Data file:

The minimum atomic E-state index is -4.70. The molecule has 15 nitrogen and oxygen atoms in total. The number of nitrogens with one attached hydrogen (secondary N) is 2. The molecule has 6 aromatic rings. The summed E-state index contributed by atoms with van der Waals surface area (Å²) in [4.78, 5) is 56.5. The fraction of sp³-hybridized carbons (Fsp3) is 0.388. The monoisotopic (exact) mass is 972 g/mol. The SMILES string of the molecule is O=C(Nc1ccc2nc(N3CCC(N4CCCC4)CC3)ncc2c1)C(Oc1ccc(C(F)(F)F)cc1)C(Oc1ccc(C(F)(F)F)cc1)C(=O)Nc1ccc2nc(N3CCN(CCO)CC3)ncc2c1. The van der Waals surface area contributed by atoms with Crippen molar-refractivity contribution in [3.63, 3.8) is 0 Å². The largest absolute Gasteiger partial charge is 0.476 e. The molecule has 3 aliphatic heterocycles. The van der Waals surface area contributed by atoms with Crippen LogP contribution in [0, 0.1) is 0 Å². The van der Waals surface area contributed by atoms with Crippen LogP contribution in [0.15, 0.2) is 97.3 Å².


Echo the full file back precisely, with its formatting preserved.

The minimum atomic E-state index is -4.70. The molecule has 15 nitrogen and oxygen atoms in total. The number of nitrogens with one attached hydrogen (secondary N) is 2. The molecule has 6 aromatic rings. The summed E-state index contributed by atoms with van der Waals surface area (Å²) in [4.78, 5) is 56.5. The fraction of sp³-hybridized carbons (Fsp3) is 0.388. The monoisotopic (exact) mass is 972 g/mol. The SMILES string of the molecule is O=C(Nc1ccc2nc(N3CCC(N4CCCC4)CC3)ncc2c1)C(Oc1ccc(C(F)(F)F)cc1)C(Oc1ccc(C(F)(F)F)cc1)C(=O)Nc1ccc2nc(N3CCN(CCO)CC3)ncc2c1. The van der Waals surface area contributed by atoms with Crippen molar-refractivity contribution in [3.63, 3.8) is 0 Å². The largest absolute Gasteiger partial charge is 0.476 e. The molecule has 3 aliphatic heterocycles. The van der Waals surface area contributed by atoms with Crippen LogP contribution in [0, 0.1) is 0 Å². The van der Waals surface area contributed by atoms with Crippen LogP contribution in [0.15, 0.2) is 97.3 Å².